Hewitt review misses need for far reaching change

Richard Bourne discusses how past policy failings still haunt the current health policy debate, as he explores the changes proposed in Patricia Hewitt’s review of the integrated care system and the recently published paper by Chris Ham on the political failings in NHS policy – 2010-20


Even at the high point of 2010 the NHS and social care system faced severe challenges.  The basic NHS principles (universal, comprehensive, free at point of need and tax funded) were strongly supported and the NHS did well on international comparisons, but the much improved NHS had not adapted to the new reality that millions could live independent lives for many years with appropriate care and support – it was rooted heavily in curative care.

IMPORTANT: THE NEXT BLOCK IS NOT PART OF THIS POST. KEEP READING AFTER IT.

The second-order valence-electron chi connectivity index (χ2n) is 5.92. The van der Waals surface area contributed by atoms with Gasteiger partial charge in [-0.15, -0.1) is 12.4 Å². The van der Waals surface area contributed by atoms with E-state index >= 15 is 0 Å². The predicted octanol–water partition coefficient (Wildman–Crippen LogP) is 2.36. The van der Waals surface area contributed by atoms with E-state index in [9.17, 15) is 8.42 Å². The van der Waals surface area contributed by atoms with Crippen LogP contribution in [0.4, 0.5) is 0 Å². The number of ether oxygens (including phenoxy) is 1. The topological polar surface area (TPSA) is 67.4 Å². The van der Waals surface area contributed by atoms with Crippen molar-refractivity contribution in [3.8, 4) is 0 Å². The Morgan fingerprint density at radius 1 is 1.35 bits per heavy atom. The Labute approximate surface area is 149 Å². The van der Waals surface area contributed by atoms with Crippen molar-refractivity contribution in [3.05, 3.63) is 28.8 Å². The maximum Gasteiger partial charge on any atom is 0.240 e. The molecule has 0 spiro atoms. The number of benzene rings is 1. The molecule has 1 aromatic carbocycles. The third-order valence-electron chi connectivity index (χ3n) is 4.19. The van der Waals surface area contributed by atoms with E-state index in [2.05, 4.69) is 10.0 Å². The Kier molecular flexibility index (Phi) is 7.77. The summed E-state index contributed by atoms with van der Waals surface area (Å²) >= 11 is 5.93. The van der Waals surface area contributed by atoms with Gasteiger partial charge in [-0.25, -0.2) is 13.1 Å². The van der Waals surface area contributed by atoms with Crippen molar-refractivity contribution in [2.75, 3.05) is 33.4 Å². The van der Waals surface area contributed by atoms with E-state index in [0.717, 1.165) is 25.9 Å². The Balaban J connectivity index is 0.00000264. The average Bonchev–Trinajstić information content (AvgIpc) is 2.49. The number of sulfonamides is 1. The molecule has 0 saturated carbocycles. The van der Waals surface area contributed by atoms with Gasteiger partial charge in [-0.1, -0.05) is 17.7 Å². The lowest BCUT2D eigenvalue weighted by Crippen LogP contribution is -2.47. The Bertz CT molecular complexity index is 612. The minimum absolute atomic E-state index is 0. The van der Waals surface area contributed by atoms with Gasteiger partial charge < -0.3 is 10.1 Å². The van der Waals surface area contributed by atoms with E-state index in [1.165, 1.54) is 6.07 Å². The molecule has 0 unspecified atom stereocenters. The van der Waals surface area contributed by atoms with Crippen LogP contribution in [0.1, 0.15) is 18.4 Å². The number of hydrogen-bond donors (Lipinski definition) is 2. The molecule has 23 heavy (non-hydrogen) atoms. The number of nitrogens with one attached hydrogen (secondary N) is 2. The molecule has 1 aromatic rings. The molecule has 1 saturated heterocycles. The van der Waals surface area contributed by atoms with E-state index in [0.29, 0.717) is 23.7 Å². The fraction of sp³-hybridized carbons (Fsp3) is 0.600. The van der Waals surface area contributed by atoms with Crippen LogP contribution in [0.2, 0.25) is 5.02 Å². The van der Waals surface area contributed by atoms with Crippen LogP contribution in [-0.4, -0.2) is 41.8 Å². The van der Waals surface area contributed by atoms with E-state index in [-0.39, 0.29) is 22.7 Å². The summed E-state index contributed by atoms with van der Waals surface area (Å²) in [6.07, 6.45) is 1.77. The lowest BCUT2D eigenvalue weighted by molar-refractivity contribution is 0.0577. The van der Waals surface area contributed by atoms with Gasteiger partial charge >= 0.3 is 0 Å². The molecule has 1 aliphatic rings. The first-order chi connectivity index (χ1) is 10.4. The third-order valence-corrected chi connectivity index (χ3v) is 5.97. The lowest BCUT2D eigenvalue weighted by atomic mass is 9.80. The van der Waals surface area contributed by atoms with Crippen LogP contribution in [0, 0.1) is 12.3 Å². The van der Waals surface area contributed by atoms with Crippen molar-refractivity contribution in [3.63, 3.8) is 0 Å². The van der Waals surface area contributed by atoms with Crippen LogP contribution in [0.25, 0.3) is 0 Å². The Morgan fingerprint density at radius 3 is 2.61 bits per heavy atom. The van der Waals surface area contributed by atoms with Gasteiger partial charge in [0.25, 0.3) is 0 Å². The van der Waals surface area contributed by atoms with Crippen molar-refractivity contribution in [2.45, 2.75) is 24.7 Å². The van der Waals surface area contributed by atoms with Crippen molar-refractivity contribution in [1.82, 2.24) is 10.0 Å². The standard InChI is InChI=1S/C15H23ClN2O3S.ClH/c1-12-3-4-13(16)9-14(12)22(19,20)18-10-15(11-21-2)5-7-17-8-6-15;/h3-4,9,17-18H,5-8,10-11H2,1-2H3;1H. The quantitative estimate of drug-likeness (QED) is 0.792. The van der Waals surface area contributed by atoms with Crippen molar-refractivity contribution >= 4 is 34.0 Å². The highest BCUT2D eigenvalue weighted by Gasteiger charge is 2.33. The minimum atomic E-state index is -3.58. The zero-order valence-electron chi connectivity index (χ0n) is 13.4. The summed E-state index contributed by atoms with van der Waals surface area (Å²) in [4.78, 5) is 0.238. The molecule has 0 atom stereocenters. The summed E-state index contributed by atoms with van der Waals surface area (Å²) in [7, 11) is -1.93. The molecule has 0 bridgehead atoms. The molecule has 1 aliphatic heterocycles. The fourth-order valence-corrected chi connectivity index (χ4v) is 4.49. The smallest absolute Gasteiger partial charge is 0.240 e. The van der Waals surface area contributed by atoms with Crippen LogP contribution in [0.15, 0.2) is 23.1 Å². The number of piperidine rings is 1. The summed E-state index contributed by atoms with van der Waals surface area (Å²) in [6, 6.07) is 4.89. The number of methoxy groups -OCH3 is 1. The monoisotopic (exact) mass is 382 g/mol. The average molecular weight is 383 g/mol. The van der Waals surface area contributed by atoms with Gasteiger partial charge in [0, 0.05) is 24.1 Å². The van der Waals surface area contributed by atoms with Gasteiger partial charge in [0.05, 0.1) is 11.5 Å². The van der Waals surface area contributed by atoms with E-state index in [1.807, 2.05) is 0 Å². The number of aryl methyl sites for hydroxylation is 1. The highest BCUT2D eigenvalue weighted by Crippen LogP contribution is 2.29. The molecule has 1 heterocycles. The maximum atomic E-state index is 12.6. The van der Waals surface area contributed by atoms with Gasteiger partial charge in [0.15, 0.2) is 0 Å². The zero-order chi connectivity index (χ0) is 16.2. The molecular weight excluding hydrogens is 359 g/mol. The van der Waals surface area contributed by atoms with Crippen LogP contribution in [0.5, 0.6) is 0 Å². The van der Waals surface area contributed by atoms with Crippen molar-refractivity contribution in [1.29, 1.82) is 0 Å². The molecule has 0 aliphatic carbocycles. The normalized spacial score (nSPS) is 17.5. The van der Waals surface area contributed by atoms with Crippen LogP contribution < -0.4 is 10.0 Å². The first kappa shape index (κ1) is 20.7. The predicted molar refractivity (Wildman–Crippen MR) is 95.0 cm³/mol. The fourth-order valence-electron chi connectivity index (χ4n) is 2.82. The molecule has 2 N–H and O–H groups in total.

Whilst the NHS came near the top of health care systems in international comparisons, on some measures of quality of care the NHS performed badly.

The unspoken reality was that the NHS delivery model, loosely based on a pretend market, was dysfunctional and badly managed. The economy was being impacted by poor health.  The Treasury regarded healthcare as a cost to be cut, not as an investment.

It is all far worse now.

Full article in The Lowdown, 25 April 2023